Parashath Barehshith 

"ויברך אלהים את יום יהשביע ויקדש אתו כי בו שבת מכל מלאכתו אשר ברא אלהים לעשות"

Wayvarakh A-lohim ath yom hasvi`i wayqadesh otho ki vo shavath mikol
mala'khto ashar bara A-lohim la`asoth" 

"And God blessed the seventh day and sanctified it, for on it God rested from all His work which He created 'to do' " (Bereshith/Genesis 2:3)

This ends the first section of the first Torah portion.  It speaks of an act
of sanctification, in which God sets apart the seventh day from every other
day of the week by resting.  However, this leaves us with a couple of perplexing questions: Does God actually need to rest?  The simple answer to this question is no. According to Rabbi Saadia Ban Yoseph zs'l: "it was not relaxation from any kind of motion or exertion. It constituted merely the discontinuance of the production of what was to be created."
(Treatise II, Ch. 12, Emunot v'daot).

But then one must ask, if God does not need to rest, why did He? 

By resting on yom haShabbath, haShem sets an example for us to follow. The acts of creation are mirrored by the acts of creating the mishkhan, and from that we learn which melakhoth are forbidden on yom haShabbath (i.e. haShem rested from His acts of creation, therefore, we rest from our acts of creation, as it is written, "for on it, haShem your G-D rested" [I apologize for the paraphrase].

It is interesting to note that the *only* time in the entire Miqra that mentions haShem resting is when He is meqadhesh yom hashvi`i, designating it as yom haShabbath.  This unique and special account lends extra qedushah (holiness) to yom haShabbath.

The act of the resting of the  Divine was a means by which the Holy One, blessed is He, provided a definite difference between the holy and the profane.  When we make the transition from shabbath to the rest of the week we pray, "hamavdil ben qodhash lahol" [who seperates between the holy and the profane].  But why did the Holy One decide to make an opposition between two foces (tumah [impirity] and tahor [purity]) in the week?  The key to understanding this is in the last word that we see in this section, "la`asoth" [to do].

What is the meaning of God creating "la`asoth?"  I would like to go to the
Kuzari of R. Yehudah haLewi and the Darakh haShem of the Ramh"l [R. Moshah
Hayyim Luzatto].

According to R. Yehudah haLewi (sefar haKuzari, Sha'ar Teshi`i, Shabath),
the act of doing on shabbath is a cleansing of mind, spirit, and body:
"During the course of the week, however, the soul becomes so sullied by the
accumulated pollution of its worldly contacts, that it can only be cleansed
by consecrating one whole day to the service of God.  This one day,
shabbath, not only provides the body with rest from the strain of the six
days of toil, refreshing it for the days to come; it gives the soul a chance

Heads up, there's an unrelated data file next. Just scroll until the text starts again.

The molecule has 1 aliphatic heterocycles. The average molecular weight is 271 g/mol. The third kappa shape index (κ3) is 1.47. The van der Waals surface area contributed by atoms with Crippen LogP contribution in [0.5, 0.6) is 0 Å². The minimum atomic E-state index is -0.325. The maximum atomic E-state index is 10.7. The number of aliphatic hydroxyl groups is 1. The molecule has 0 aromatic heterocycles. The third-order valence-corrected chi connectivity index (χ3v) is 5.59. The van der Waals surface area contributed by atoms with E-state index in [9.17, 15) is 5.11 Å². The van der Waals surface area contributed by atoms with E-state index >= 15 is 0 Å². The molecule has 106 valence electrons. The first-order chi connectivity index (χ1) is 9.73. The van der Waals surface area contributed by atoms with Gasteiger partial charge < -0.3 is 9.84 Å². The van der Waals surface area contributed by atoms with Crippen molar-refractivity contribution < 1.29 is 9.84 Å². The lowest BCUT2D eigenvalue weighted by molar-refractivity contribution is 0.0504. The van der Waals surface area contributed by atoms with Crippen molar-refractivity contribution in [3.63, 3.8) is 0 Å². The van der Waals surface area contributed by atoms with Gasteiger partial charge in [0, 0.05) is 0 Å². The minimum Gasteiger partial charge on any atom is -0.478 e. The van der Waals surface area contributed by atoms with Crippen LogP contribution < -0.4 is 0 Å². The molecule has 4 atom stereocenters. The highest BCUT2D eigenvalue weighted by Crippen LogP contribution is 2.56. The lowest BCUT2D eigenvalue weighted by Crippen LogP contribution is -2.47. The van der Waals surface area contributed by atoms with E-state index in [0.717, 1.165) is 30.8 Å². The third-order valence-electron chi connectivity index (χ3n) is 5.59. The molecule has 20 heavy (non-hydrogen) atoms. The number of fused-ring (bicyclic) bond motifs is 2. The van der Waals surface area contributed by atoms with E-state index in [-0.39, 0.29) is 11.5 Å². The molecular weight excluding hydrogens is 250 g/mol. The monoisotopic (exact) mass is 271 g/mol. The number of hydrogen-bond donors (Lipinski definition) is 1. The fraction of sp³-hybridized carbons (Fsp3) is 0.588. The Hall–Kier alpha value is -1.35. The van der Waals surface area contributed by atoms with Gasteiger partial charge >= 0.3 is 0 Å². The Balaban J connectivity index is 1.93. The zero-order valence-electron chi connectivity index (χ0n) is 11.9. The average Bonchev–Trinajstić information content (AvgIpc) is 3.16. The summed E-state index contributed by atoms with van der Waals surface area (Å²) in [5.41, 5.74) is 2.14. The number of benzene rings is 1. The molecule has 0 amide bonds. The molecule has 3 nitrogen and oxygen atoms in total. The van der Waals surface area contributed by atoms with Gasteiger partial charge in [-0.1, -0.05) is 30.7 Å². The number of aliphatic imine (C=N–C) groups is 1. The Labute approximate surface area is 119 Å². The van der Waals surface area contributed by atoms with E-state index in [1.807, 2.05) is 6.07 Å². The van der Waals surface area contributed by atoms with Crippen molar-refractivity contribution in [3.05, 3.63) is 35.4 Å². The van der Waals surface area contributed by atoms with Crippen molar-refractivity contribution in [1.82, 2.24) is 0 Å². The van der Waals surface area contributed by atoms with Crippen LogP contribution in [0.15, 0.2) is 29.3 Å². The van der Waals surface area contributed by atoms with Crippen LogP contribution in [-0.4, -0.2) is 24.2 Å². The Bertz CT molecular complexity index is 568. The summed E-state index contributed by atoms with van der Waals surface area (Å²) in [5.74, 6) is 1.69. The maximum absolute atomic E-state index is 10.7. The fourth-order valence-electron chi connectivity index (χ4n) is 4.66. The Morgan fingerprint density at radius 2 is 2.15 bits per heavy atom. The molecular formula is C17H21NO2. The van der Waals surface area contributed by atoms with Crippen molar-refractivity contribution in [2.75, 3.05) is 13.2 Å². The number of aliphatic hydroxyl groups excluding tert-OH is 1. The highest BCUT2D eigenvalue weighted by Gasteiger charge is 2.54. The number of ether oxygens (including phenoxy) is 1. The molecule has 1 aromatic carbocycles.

to regain its loss and to recuperate from the 'ilness' it suffered during
the previous week, preparing it to withstand the onslaught of the future.
This is similar to the practice of Iyyov [Job] who brought a sacrifice each
week on behalf of his sons, saying 'It may be that my sons have sinned'
(Iyyov/Job 1:5)."

The Ramh"l focuses on another aspect of what it means "to do" on shabbath,
which is to work towards the purpose of the final ge'ulah [redemption]
(Darakh haShem, 4:7:2-4).  R. Aryah Kaplan, in his notes on Darakh haShem
states that shabbath is a foretaste of Olam haBa [the World to Come].  How
is this so?  The Ramh"l teaches us that everything runs in a cycle of
sevens.  Just as the seventh day of the week is a perfection and a rest, so
is the seventh age of man.  The obligations of shabbath are that which allow
the Jew to attain a lofty spiritual level through which we can have a
foretaste of Olam haBa.  The concept of mela'khoth, the activities forbidden
on shabbath, is the means by which man can be free of the mundane
attatchments which keep him from attaining the extra spirituality and
sanctity of shabbath.  Also, as an aid in reaching the lofty heights of
shabbath, we have alongside the mela'khoth different precepts for kibudh
shabbath [honoring of the sabbath].  For example, some have adopted the
practice of welcoming the shabbath with festive songs such as Lekha Dodhi.  
Our meals are lavish.  And in the ceremony of qidush, we proclaim the glorious
sanctity of this day.

It is through these actions, as brought down by R. Yehudah haLewi and the
Ramh"l that we are able to fulfil the obligation of "la`asoth" and elevate
ourselves to a temporary return to paradise and prepare ourselves for the
final redemption of man in the days of Mashiyah - may he come speedily and
in our days, and let us say, amen.

For a Demonstration of Temani Ta'amim of Barehshith, click here:

For a more midRaShYcal (Temani) analysis of the Shabboth, click here: